Monday, November 2, 2009

Hotel Echo Lima Lima Oscar

Apparently the volcano only glows Slightly Red at 9:30 PM and doesn’t glow Very Red until 11 PM or later so my photo-taking excursion was a bit of a bust and must be rescheduled.

The singing at the church on Sunday was un-freaking-believable. Seriously, it’s the type of stuff that you’d pay millions of dollars to go listen to at a bar or a concert hall in DC. Of course, I’m tone-deaf, so I’m a terrible judge; but this is my uninformed opinion: That it was phenomenal. The following two hours of church after the initial hour of singing were a bit hard to take; but everyone was so kind and welcoming and hugging and kissing that I may go back, if only for the hour of singing.

Tomorrow, I go to the field for four or five days. I should have a lot to write when I get back on Saturday!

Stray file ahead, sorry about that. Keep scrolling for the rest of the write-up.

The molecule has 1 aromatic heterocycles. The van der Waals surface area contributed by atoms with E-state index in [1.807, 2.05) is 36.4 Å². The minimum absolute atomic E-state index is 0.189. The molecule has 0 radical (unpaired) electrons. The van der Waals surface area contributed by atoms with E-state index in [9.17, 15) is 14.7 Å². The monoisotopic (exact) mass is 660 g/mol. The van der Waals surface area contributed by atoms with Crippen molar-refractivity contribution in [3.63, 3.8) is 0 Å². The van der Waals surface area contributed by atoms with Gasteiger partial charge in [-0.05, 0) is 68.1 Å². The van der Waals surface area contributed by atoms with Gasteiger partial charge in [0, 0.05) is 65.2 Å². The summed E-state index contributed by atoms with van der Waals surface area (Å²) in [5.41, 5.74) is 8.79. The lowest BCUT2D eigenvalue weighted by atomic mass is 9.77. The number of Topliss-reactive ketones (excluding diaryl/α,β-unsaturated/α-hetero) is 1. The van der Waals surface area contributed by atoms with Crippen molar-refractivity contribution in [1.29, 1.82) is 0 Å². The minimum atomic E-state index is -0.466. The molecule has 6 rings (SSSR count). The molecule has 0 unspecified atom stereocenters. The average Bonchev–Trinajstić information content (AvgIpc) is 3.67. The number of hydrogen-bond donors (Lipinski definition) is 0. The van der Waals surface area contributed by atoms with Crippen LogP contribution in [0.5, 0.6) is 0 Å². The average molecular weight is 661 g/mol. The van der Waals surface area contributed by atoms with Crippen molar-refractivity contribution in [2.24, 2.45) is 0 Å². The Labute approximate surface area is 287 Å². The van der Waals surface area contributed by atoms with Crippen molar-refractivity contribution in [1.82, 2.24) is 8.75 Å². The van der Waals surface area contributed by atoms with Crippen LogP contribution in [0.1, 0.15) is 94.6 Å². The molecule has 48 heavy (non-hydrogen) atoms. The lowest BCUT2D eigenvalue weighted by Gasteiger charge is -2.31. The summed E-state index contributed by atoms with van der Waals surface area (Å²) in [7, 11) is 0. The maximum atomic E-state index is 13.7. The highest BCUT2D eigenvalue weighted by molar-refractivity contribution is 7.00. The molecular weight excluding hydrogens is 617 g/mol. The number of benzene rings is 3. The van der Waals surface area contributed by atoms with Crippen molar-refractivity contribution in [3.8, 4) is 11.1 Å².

My security briefing included a description of what happens when armed raiders stop your convoy to steal stuff from you. Their aim is not to physically hurt you, but just to procure material goods; but they want to intimidate you into turning everything over, so apparently it can be scary. For example, sometimes they’ll pull out a machete and slap someone with the flat side, or they’ll point a gun at you. Imagine if this were to happen and you were not prepared at all! Luckily, with the description, you can understand that the intimidation tactics are just that – tactics to scare you – and you can stay calm and composed. Both you and the raiders will want the situation to be done with as soon and painlessly as possible, and so recognizing those mutual objectives can help.

That said, there haven’t been any incidences of this sort in something like 10 months. It’s just good to be prepared.


I had my radio & satellite phone training this morning, as well. And that was all in French. And I understood a great deal of it. Pas tout. But a great deal.

(D repeated & repeated until I understood all the procedures, if not every single individual word.)


Driving to the tailor’s today (well, being driven), I passed a man in the street whom I KNEW. Not from WORK. I’d seen him at that church; he’d been introduced. That was the BEST FEELING – to see someone in the community and know them, from outside of the office.